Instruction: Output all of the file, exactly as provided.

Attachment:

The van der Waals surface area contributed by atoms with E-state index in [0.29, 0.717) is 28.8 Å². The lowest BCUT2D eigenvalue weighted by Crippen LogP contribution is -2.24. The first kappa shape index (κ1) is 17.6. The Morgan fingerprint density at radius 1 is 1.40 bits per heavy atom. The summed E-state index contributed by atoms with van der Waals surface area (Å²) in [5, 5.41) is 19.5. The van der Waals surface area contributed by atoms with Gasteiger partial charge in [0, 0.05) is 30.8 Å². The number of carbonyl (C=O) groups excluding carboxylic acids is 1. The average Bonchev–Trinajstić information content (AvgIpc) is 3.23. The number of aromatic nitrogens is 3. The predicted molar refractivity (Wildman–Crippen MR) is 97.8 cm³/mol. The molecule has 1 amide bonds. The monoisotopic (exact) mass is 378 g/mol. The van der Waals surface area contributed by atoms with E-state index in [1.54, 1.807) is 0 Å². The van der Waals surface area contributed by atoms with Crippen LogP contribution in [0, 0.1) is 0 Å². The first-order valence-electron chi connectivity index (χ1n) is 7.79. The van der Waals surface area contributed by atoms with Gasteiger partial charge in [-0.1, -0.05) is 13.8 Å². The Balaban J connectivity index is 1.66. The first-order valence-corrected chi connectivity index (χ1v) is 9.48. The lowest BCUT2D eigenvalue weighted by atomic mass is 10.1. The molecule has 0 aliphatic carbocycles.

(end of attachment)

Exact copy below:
The van der Waals surface area contributed by atoms with E-state index in [0.29, 0.717) is 28.8 Å². The lowest BCUT2D eigenvalue weighted by Crippen LogP contribution is -2.24. The first kappa shape index (κ1) is 17.6. The Morgan fingerprint density at radius 1 is 1.40 bits per heavy atom. The summed E-state index contributed by atoms with van der Waals surface area (Å²) in [5, 5.41) is 19.5. The van der Waals surface area contributed by atoms with Gasteiger partial charge in [0, 0.05) is 30.8 Å². The number of carbonyl (C=O) groups excluding carboxylic acids is 1. The average Bonchev–Trinajstić information content (AvgIpc) is 3.23. The number of aromatic nitrogens is 3. The predicted molar refractivity (Wildman–Crippen MR) is 97.8 cm³/mol. The molecule has 1 amide bonds. The monoisotopic (exact) mass is 378 g/mol. The van der Waals surface area contributed by atoms with E-state index in [1.54, 1.807) is 0 Å². The van der Waals surface area contributed by atoms with Crippen LogP contribution in [0, 0.1) is 0 Å². The first-order valence-electron chi connectivity index (χ1n) is 7.79. The van der Waals surface area contributed by atoms with Gasteiger partial charge in [-0.1, -0.05) is 13.8 Å². The Balaban J connectivity index is 1.66. The first-order valence-corrected chi connectivity index (χ1v) is 9.48. The lowest BCUT2D eigenvalue weighted by atomic mass is 10.1. The molecule has 0 aliphatic carbocycles.